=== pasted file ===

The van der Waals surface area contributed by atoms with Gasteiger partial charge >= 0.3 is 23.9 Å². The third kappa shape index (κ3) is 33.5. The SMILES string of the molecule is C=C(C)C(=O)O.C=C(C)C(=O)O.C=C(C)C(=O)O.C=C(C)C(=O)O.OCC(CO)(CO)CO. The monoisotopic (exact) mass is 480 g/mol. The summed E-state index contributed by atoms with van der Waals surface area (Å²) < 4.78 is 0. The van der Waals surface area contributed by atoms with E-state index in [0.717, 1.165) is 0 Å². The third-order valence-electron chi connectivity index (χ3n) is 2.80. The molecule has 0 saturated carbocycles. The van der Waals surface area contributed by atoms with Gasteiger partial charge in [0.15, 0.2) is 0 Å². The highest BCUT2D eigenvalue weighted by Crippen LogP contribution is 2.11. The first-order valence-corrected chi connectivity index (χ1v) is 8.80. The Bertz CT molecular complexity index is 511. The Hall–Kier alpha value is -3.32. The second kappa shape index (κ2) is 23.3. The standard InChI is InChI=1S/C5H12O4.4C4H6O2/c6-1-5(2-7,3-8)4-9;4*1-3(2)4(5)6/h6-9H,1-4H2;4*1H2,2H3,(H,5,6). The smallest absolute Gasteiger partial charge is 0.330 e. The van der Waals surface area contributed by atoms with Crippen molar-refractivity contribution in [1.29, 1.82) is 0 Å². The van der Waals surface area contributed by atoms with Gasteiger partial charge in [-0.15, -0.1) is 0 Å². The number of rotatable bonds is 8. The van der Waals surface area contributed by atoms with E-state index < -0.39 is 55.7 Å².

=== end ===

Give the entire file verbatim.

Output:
The van der Waals surface area contributed by atoms with Gasteiger partial charge >= 0.3 is 23.9 Å². The third kappa shape index (κ3) is 33.5. The SMILES string of the molecule is C=C(C)C(=O)O.C=C(C)C(=O)O.C=C(C)C(=O)O.C=C(C)C(=O)O.OCC(CO)(CO)CO. The monoisotopic (exact) mass is 480 g/mol. The summed E-state index contributed by atoms with van der Waals surface area (Å²) < 4.78 is 0. The van der Waals surface area contributed by atoms with E-state index in [0.717, 1.165) is 0 Å². The third-order valence-electron chi connectivity index (χ3n) is 2.80. The molecule has 0 saturated carbocycles. The van der Waals surface area contributed by atoms with Gasteiger partial charge in [0.15, 0.2) is 0 Å². The highest BCUT2D eigenvalue weighted by Crippen LogP contribution is 2.11. The first-order valence-corrected chi connectivity index (χ1v) is 8.80. The Bertz CT molecular complexity index is 511. The Hall–Kier alpha value is -3.32. The second kappa shape index (κ2) is 23.3. The standard InChI is InChI=1S/C5H12O4.4C4H6O2/c6-1-5(2-7,3-8)4-9;4*1-3(2)4(5)6/h6-9H,1-4H2;4*1H2,2H3,(H,5,6). The smallest absolute Gasteiger partial charge is 0.330 e. The van der Waals surface area contributed by atoms with Crippen molar-refractivity contribution in [1.29, 1.82) is 0 Å². The van der Waals surface area contributed by atoms with Gasteiger partial charge in [-0.15, -0.1) is 0 Å². The number of rotatable bonds is 8. The van der Waals surface area contributed by atoms with E-state index < -0.39 is 55.7 Å².